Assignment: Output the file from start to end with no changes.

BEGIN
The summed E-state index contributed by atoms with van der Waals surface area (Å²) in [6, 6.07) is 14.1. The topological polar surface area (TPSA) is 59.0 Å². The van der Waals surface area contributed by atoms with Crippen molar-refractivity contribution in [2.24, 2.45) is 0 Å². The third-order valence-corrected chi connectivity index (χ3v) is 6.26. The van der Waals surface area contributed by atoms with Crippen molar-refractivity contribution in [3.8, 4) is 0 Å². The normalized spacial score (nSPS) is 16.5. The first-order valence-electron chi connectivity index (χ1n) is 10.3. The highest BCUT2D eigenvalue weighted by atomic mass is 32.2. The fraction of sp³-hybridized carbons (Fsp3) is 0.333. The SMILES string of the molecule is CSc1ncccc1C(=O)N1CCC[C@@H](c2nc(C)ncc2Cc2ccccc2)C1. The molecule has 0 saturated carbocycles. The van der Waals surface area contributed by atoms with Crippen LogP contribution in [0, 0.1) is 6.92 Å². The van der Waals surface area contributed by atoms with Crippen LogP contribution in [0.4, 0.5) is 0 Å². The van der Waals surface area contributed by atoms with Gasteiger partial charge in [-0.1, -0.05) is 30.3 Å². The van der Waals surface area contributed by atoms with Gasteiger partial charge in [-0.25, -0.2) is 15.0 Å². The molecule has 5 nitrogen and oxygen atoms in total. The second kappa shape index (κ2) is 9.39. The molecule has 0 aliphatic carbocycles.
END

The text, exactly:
The summed E-state index contributed by atoms with van der Waals surface area (Å²) in [6, 6.07) is 14.1. The topological polar surface area (TPSA) is 59.0 Å². The van der Waals surface area contributed by atoms with Crippen molar-refractivity contribution in [2.24, 2.45) is 0 Å². The third-order valence-corrected chi connectivity index (χ3v) is 6.26. The van der Waals surface area contributed by atoms with Crippen molar-refractivity contribution in [3.8, 4) is 0 Å². The normalized spacial score (nSPS) is 16.5. The first-order valence-electron chi connectivity index (χ1n) is 10.3. The highest BCUT2D eigenvalue weighted by atomic mass is 32.2. The fraction of sp³-hybridized carbons (Fsp3) is 0.333. The SMILES string of the molecule is CSc1ncccc1C(=O)N1CCC[C@@H](c2nc(C)ncc2Cc2ccccc2)C1. The molecule has 0 saturated carbocycles. The van der Waals surface area contributed by atoms with Crippen LogP contribution in [0, 0.1) is 6.92 Å². The van der Waals surface area contributed by atoms with Crippen LogP contribution in [0.4, 0.5) is 0 Å². The van der Waals surface area contributed by atoms with Gasteiger partial charge in [-0.1, -0.05) is 30.3 Å². The van der Waals surface area contributed by atoms with Gasteiger partial charge in [-0.25, -0.2) is 15.0 Å². The molecule has 5 nitrogen and oxygen atoms in total. The second kappa shape index (κ2) is 9.39. The molecule has 0 aliphatic carbocycles.